Life is full of twists and turns, occasional rough spots and tribulations. We’ve included this page in our website because we believe that there are many simple things we can do every day, like being kind to those we love and drinking good coffee, that can make a positive difference in the overall quality of our lives.
As lovers of good coffee, we are also aware of the proliferation of misinformation on how to brewing and storing coffee. So, in the spirit of good coffee karma we want to give you the most scientifically sound advice we have discovered about how to properly store coffee prior to brewing.
A rule of thumb is to think of storing coffee like you would store fine wine.
Un-roasted (green) coffee beans are relatively inert, and can be safely stored in warehouse conditions encased in burlap for a number of years with no ill effects. Once roasted, however, coffee becomes relatively volatile and quickly begins to break down. The oil in the beans starts to become rancid from exposure to sunlight and air.
Obviously the less surface area of the bean that is exposed to air, the less chance of spoilage, which is why gourmet coffee connoisseurs wait to grind their coffee immediately prior to brewing.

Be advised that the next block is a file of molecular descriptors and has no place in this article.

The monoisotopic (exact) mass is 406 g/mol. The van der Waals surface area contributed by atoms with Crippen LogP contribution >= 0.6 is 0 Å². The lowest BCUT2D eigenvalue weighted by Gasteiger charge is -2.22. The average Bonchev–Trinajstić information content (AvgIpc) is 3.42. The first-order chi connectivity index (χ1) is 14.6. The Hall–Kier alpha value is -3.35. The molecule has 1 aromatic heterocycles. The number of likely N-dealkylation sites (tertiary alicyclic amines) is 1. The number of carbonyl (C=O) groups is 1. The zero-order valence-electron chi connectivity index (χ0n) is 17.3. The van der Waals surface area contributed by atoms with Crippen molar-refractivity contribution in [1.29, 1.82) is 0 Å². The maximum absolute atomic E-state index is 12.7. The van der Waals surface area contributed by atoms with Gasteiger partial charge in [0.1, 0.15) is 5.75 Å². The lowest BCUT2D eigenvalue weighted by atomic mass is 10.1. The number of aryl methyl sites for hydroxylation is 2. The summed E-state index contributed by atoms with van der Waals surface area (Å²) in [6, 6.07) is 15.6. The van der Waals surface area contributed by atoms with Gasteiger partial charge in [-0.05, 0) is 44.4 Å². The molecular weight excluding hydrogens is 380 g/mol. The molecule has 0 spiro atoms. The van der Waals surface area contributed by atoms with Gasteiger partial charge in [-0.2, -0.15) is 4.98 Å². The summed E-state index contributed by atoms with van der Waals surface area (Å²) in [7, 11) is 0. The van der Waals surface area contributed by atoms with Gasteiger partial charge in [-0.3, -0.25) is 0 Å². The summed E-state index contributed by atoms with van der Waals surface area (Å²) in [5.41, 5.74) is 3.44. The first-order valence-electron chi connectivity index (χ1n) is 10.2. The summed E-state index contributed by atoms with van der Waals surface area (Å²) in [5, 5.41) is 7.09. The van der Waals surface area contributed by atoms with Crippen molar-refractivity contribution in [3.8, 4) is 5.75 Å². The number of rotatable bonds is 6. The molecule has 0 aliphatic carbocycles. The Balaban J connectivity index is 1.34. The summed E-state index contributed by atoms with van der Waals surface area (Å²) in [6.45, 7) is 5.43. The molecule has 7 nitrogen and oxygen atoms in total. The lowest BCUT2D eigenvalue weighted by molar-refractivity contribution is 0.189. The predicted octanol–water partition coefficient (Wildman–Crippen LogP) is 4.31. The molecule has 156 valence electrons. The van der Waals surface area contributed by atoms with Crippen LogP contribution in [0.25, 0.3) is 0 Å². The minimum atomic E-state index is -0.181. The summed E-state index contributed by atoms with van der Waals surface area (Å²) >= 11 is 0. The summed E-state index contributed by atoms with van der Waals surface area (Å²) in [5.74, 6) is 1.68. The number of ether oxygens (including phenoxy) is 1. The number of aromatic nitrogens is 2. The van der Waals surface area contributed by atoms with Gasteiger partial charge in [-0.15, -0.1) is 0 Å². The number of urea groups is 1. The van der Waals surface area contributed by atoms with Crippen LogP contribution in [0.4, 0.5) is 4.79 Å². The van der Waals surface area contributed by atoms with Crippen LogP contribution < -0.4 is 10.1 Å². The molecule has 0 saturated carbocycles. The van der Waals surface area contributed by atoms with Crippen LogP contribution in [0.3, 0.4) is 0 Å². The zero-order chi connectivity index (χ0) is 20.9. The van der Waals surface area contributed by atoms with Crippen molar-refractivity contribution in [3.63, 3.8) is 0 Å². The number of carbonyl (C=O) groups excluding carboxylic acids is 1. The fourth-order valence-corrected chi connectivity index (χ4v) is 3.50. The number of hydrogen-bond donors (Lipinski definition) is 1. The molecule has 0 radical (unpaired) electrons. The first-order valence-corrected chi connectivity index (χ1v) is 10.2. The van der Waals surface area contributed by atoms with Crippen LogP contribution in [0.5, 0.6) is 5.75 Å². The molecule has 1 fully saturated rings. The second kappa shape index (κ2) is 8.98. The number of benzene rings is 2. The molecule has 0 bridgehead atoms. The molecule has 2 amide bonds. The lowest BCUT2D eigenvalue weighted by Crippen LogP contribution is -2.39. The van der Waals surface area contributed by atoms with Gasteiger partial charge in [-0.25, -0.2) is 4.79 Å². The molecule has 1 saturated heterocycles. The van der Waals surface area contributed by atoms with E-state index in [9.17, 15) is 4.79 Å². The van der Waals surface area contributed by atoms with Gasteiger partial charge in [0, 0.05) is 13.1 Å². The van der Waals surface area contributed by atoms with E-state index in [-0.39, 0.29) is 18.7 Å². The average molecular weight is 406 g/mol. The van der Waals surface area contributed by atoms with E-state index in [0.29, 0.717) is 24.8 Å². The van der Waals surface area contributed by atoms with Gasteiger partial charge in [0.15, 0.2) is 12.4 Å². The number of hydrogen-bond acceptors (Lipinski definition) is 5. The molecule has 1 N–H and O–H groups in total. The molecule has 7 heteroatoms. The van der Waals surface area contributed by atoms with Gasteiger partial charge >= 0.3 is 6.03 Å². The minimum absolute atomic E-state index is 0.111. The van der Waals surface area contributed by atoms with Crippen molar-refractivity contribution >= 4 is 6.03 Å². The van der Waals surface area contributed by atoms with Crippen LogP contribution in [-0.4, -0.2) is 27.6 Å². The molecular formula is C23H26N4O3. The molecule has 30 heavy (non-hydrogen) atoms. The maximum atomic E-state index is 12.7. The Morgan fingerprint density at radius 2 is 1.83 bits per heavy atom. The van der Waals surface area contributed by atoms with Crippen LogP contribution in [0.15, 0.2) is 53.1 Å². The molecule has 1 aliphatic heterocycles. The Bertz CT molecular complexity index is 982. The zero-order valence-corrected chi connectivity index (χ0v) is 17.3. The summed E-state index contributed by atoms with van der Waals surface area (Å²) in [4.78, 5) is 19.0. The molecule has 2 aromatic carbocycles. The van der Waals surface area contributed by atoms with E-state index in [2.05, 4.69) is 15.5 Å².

There is a palatable difference in taste between fresh and stale coffee. Store-bought ground roasted coffee, although vacuum packed in cans, is somewhat protected from air and light until you open it. Once opened it quickly gets stale, even if kept in the refrigerator or freezer. Remember the smell of a newly opened can of commercial coffee? And how quickly it disappeared? The shelf life considerably lengthens to around 4 to 6 weeks if coffee is not ground until just before use.
Our preferred method for storing coffee is in opaque glass jars with tight lids kept on the kitchen counter or in a cabinet (away from the stove area.) Keeping coffee in the refrigerator or freezer is often highly touted, but we think it’s better if simply stored in a cool, dry, dark place. Coffee can be kept safely for longer periods in the freezer when a vapor barrier is used, such as in a brown paper bag inserted into a plastic zip-lock type bag.